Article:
The advantage of PROTACs over other drugs is that they can be effective in small doses and do not lead to the development of drug resistance. There are over 1,600 PROTAC small molecules approved for cancer therapy, acting on more than 100 human protein targets.
“PROTACs are very efficient and act with great specificity against oncogenic proteins, which are proteins encoded by certain activated or dysregulated genes that have a potential to cause cancer,” Gao said. “We wanted to harness that efficiency and precision and put it to work in a new way. We redesigned PROTAC from a protein-degradation system to a gene-activation system.
“Ultimately, I hope this will prove useful in the context of treating real diseases,” she continued. “The ability to regulate when and where genes are activated in the body could help solve a wide range of medical problems. My main goal with this project is to have a small molecule-controlled gene expression system, including the CRISPR genome editors.”
Gao is Rice’s T.N. Law Assistant Professor of Chemical and Biomolecular Engineering and an assistant professor of bioengineering and chemistry. The study was developed in collaboration with the Zheng Sun lab at Baylor College of Medicine.
The National Science Foundation (2143626), the Robert A. Welch Foundation (C-1952), the National Institutes of Health (HL157714, HL153320, DK111436, AG069966, ES027544), the John S. Dunn Foundation, the Clifford Elder White Graham Endowed Research Fund, the Cardiovascular Research Institute at Baylor College of Medicine, the Dan L. Duncan Comprehensive Cancer Center (P30CA125123), the Specialized Programs of Research Excellence (P50CA126752), the Gulf Coast Center for Precision Environmental Health (P30ES030285) and the Texas Medical Center Digestive Diseases Center (P30DK056338) supported the research.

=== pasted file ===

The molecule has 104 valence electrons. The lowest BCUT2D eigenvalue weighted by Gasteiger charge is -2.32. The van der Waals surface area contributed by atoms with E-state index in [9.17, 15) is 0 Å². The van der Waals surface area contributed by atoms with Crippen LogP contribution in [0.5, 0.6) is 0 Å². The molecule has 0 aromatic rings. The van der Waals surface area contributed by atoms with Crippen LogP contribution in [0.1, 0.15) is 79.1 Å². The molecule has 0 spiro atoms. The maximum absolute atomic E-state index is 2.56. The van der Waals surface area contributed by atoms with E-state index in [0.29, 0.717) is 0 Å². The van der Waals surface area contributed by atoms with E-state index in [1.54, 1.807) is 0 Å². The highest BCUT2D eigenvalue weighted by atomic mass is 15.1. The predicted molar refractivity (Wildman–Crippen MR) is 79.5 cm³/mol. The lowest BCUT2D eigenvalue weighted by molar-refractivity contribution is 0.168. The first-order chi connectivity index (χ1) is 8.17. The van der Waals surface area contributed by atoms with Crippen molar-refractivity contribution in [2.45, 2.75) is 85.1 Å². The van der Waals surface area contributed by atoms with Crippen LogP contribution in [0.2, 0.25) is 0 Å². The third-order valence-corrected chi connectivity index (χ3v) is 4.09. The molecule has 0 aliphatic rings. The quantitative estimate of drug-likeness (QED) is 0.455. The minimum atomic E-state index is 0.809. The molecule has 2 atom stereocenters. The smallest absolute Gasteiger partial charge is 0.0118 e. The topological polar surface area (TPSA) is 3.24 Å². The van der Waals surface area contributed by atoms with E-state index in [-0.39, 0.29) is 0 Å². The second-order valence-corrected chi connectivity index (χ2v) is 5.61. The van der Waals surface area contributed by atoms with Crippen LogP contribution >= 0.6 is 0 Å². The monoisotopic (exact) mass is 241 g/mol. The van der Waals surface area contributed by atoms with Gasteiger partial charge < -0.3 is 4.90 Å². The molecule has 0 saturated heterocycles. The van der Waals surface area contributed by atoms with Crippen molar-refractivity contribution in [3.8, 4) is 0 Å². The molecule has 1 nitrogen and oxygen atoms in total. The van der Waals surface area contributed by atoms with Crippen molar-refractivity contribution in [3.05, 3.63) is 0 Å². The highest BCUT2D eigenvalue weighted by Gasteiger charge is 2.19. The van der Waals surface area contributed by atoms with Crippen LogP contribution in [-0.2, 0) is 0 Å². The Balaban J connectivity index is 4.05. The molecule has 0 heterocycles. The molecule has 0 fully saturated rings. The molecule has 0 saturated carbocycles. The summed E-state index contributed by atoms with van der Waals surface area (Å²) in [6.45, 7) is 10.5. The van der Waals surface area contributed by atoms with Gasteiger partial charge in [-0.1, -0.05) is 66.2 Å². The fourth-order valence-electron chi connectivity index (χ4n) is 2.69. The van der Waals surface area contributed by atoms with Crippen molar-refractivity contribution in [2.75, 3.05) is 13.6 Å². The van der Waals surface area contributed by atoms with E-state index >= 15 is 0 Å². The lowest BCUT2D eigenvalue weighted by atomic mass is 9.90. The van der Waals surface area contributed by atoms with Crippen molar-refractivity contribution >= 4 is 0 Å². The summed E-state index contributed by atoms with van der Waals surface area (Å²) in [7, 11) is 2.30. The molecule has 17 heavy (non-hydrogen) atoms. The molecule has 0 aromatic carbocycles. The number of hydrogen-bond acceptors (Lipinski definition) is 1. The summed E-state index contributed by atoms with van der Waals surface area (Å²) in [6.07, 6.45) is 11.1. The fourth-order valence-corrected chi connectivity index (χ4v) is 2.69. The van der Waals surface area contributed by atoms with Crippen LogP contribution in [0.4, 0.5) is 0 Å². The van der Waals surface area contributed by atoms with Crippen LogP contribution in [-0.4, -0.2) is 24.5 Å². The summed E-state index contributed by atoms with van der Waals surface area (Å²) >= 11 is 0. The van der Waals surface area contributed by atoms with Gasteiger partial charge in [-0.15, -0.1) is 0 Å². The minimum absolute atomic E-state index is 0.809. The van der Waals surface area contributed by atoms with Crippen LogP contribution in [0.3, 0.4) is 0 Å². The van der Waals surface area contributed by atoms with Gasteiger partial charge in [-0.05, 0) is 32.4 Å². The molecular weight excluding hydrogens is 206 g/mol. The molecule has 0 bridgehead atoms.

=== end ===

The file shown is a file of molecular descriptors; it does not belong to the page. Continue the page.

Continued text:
- Peer-reviewed paper:
Engineered PROTAC-CID Systems for Mammalian Inducible Gene Regulation | Journal of the American Chemical Society | DOI: 10.1021/jacs.2c09129
Authors: Dacheng Ma, Qichen Yuan, Fei Peng, Victor Paredes, Hongzhi Zeng, Emmanuel Osikpa, Qiaochu Yang, Advaith Peddi, Anika Patel, Megan Liu, Zheng Sun and Xue Gao
- Image downloads:
CAPTION: Rice University scientists have enlisted widely used cancer therapy systems to control gene expression in mammalian cells, a feat of synthetic biology that could change how diseases are treated. (Photo by Jeff Fitlow/Rice University)
CAPTION: Adi Peddi is a Rice biosciences undergraduate student and a co-author on the study. (Photo by Jeff Fitlow/Rice University)
CAPTION: Qichen Yuan is a Rice chemical engineering graduate student and a co-author on the study. (Photo by Jeff Fitlow/Rice University)
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The Gao Laboratory: https://gaolab.rice.edu
Department of Chemical and Biomolecular Engineering: https://chbe.rice.edu/
Department of Chemistry:https://chemistry.rice.edu/
George R. Brown School of Engineering:https://engineering.rice.edu
BioScience Research Collaborative: https://brc.rice.edu/